8. #38
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    Quote Originally Posted by Nadia01 View Post
    The other thing about Plushy is that he was one of the best jumpers in the world when he was in his prime, and he can still land quads despite his "advanced" age. I never understood why Weir and Lysacek even talked about their "comeback" except for some media attention since they were never that technically strong (I'm specifically talking about their ability to land big jumps). Comebacks are hard even for technically strong skaters who can do big tricks that earn big points. They're impossible for people who were never that strong even in their prime.
    I want to say I know it sounds mean, so negative to "doubt" these comebacks or have such skeptism. And I know there are ie. Evan fans, Sasha fans, Johnny fans and I have no idea truly the heart and minds of these skaters and really why they are doing it. We would love it for pure motives but realistically I agree with so many of the comments. Sure we can dream but so many of them are stalled for many reasons - the body is not what it used to be or has been punished too long, mental issues, time has passsed and motivaton wanes, you don't tell the media but you do have psycholoical doubts. the wear and tear on the body etc. In the old prehistoric days your yes was yes and no was no to competitive skating as the rules were much more clear pro versus amateur. I will be pounded and beaten by Evan lovers but for some reason and I have no evidence I always thought Evan's so called comeback and it still may come was not all that realistic or perhaps honest. I know pure speculation. Unless Evan has made huge artistic strives I really am not sure why he would want to "tarnish" - he is a OGM and WGM - go out on top. There are many Evan lovers and most will argue Evan deserved his win over Plushy but the scores speak themselves - it was hardly decisive. I really think he is not so much pushing his body but pushing his luck. I guess karma is in th eeye of the beholder or "justice" but he maybe pushing his luck because I could see him well off the podium at the world level and even Nationals. Yes, he is a competitior but if he skates with errors he doesn't have Tak, Chan or Hanyu skating skills or artistry. A nice Vera Wang costume is going to only go so far. Yes, he could skate cleanly but he never ever had the magic of a super personality on ice Joubert, Plushy or Candelero, classical beautiful skating like Yagudin, Umanov, Peterenko or the artistry of Orser, Buttle, Lambiel. Yes, i freely admit this is just a feeling. I don't wish him bad but I wish he was happy with what he has done and move on. But I do understand it is his life.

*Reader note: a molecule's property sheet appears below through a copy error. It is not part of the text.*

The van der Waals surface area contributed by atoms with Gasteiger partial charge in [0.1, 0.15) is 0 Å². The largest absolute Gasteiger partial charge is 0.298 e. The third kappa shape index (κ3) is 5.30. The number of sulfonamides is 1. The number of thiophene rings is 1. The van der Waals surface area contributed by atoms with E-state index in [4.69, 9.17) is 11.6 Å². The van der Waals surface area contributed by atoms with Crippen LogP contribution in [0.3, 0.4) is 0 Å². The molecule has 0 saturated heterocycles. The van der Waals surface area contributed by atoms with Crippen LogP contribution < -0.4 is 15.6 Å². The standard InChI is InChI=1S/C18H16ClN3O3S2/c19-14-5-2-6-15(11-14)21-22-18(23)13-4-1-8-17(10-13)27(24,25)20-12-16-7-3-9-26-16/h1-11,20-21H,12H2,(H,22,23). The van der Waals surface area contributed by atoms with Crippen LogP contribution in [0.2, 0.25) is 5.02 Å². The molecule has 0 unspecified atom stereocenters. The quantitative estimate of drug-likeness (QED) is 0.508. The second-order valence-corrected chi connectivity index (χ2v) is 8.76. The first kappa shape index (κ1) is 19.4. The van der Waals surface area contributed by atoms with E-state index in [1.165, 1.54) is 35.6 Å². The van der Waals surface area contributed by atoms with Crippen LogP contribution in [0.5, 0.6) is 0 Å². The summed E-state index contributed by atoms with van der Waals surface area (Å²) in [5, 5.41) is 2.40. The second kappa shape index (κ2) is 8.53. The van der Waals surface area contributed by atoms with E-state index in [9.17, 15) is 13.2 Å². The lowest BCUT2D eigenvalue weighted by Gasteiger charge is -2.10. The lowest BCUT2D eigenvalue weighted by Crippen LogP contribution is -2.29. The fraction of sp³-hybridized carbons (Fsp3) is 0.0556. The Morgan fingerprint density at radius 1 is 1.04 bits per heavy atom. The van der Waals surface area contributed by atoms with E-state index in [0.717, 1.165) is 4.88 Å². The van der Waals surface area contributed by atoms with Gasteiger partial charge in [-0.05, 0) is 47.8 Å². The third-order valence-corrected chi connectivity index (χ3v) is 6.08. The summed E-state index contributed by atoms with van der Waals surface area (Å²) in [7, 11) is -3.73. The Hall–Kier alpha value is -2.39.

9. #39
    Off the ice Buttercup's Avatar
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    Quote Originally Posted by Olympia View Post
    Same here, Deedee. You never know: Plushenko claimed he was coming back in 2010, and he certainly pulled it off. YuNa (fingers crossed) seems well on her way to an effective comeback. Of course I was hopeful for Evan. After all, it's not as if American skaters are so rich in champions right now. If Even rode in like a knight in armor and got us a spot on or even near the podium at Worlds, it would be more than any other U.S. man has done in this Olympic cycle.
    Quote Originally Posted by karne View Post
    Plushenko is special. Whether you like him or not, you have to admit that he is. He has a will of iron and determination of steel; his mind can override his body to do what it needs to do. He burns for the competition and the glory and medals. He knows what it is to fight; from his very youngest days he had to fight for everything. I wonder if that has made a difference in terms of overall mindset, compared to the (relative) silver-spoon upbringings of Weir and Lysacek.
    I agree with Nadia - on top of everything karne mentioned, Plushenko also has vastly better jump technique than Lysacek, who never had a consistent quad and whose 3A was more like a 3S. Mishin jump technique is very helpful to a skater, and Evan doesn't have it.

    In addition, there is no comparison between the current level of the men and either the current level of the ladies or the level of the men's competition circa 2009-10. The bar for the guys is insanely high at the moment.

  10. #40
    leave no stone unturned seniorita's Avatar
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    I don't know if he will compete at Worlds but he needs any B event to get minimum score for it.

  11. #41